Through the vagus nerve, the enteric nervous system plays a major role in protecting the body from external threats. In normal circumstances, the ENS moves food down the gastrointestinal tract in an organized fashion, but it reacts differently if it receives a stress signal from the brain. The response varies depending on the individual system, but ENS may shut down the digestive system or empty it through excretion or vomit. The brain in the gut thus intelligently prepares the body for fight or flight, easier on an empty stomach (1, 2).
When the gut receives a signal of danger from the brain, it helps protect the body by triggering the immune system. Mast cells in the lining of the small intestine and colon release histamine, causing an inflammatory response to attract immune cells from the blood stream into the area. In this way, the ENS can protect the body from animal bites, knives, or bullets that threaten it with infectious material from the outside (1, 2).
Now, the question you've all been waiting for: Why do you get sleepy after eating turkey? Turkey meat is a source of the amino acid tryptophan, a natural sedative. Tryptophan is an amino acid needed to create the seratonin in the ENS, which then causes sleepiness and calmness through the CNS, as they share this type of neurotransmitter. However, the drowsiness after a Thanksgiving meal is not attributed to tryptophan, as it is not effective as a sedative unless no other protein is present in the stomach. Because we gorge on high-carbohydrate foods, blood flow increases to the stomach and decreases to the brain, as the ENS prepares to digest the meal (5).
The enteric nervous system is a complex system, controlling many bodily functions independently while also intricately linked to the central nervous system. The brain-gut does not usually receive any attention, as it works diligently and effectively on its own. So as we enjoy family and food over the holiday, remember to thank the brain in your stomach before falling asleep after all that turkey.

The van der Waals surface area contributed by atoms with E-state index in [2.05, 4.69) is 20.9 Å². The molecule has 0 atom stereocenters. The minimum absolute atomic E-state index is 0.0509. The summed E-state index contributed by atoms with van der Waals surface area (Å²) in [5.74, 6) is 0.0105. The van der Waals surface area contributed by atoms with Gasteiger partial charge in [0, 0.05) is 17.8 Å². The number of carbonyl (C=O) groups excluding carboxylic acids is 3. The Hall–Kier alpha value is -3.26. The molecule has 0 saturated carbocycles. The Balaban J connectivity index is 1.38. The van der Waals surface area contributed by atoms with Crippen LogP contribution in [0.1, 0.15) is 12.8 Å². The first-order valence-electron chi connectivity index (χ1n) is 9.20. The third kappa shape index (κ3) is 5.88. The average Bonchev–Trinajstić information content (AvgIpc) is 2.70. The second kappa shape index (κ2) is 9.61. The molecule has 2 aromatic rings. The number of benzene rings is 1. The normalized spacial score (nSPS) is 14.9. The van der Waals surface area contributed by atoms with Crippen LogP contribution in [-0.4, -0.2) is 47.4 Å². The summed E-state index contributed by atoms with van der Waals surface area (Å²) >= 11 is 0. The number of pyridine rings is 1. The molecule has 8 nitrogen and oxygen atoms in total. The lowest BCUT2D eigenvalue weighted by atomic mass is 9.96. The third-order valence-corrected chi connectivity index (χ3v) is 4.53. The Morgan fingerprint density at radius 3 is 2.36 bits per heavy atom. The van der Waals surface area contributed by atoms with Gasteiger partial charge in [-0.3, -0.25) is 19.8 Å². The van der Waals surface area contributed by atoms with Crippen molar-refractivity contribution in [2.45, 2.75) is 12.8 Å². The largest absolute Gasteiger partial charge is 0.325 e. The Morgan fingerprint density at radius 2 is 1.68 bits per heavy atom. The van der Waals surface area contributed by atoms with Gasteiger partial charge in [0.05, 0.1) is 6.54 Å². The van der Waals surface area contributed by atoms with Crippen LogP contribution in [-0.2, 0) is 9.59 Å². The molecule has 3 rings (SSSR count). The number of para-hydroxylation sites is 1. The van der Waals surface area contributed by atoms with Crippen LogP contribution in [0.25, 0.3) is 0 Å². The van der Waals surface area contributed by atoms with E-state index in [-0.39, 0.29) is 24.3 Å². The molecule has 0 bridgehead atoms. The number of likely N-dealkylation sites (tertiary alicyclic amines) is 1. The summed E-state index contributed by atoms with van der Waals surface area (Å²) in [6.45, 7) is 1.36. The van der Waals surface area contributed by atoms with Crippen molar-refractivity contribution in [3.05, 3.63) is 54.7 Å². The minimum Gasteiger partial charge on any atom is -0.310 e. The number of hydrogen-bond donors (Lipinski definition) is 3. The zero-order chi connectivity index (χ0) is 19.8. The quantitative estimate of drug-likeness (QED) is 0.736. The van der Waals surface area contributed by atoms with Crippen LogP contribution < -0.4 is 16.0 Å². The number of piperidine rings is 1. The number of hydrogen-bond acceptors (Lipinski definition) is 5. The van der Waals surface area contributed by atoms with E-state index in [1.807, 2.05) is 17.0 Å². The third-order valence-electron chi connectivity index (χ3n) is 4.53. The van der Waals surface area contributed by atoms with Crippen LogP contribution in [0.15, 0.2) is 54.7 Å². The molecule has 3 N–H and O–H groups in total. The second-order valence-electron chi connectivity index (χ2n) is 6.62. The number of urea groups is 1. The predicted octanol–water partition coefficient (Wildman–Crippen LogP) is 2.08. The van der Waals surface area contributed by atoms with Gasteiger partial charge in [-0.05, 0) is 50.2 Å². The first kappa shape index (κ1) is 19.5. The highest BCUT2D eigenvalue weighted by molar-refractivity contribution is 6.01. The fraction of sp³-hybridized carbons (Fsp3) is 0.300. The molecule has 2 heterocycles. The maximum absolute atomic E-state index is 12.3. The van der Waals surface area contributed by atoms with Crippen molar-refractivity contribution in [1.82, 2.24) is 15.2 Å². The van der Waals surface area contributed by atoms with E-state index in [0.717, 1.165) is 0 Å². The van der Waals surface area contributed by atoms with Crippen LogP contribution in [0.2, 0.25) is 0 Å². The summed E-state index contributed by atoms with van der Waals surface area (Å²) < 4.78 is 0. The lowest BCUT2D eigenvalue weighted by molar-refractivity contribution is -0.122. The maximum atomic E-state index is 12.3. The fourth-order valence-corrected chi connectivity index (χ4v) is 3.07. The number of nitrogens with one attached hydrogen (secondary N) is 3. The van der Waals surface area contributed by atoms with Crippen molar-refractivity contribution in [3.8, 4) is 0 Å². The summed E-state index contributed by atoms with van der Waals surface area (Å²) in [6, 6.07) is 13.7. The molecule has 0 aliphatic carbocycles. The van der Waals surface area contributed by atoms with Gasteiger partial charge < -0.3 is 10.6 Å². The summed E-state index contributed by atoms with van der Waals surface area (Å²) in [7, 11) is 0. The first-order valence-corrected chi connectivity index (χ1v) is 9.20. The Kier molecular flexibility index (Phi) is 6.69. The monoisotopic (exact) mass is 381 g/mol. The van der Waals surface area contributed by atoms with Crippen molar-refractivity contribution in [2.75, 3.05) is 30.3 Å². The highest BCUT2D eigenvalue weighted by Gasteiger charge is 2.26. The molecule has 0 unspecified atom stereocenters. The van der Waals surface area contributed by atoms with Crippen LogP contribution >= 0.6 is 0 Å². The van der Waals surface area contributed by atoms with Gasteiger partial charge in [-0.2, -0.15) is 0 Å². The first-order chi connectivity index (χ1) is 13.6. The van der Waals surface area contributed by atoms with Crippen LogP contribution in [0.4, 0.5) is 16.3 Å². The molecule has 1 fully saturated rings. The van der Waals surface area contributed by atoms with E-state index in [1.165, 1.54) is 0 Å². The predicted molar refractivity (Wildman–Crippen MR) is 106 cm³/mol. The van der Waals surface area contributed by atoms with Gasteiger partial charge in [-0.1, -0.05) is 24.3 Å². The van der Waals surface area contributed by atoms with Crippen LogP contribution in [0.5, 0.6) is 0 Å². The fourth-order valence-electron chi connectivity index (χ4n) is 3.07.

WWW Sources1) "Two brains are better than one, especially if you're hungry." A fun and easy-to-understand site from the National Institute for Science Education.
2) "Why Your Brains Love Thanksgiving." John D. MacArthur writes a great commentary on the gut-brain.
3) "Wyoming researcher studies 'second brain' in gut tissues." An article from the University of Washington introducing a specialist of ENS.
4) "The Enteric Nervous System: A Second Brain." Dr. Michael D. Gershon, the most knowledgable and prolific scientist on the enteric nervous system, writes a thorough article including diagrams and scientific terms.
5) "Why does eating turkey make you sleepy?" A message from the National Turkey Federation.
Comments made prior to 2007
This all leaves me wondering whether a core/chronic problem in one "brain" (stomach/digestion) can lead to CNS/brain problems. Stress knows no boundaries, especially in this relationship. Can a tendency to be tight and even cramped in the stomach or small intestine, particularly during the night, end up causing a brain tumor? This may sound like a stretch, but in my own case I'm very curious to find out. Of course, it is hard to delineate cause and effect here. Any thoughts?!? ... Noel Kaufmann, 7 May 2006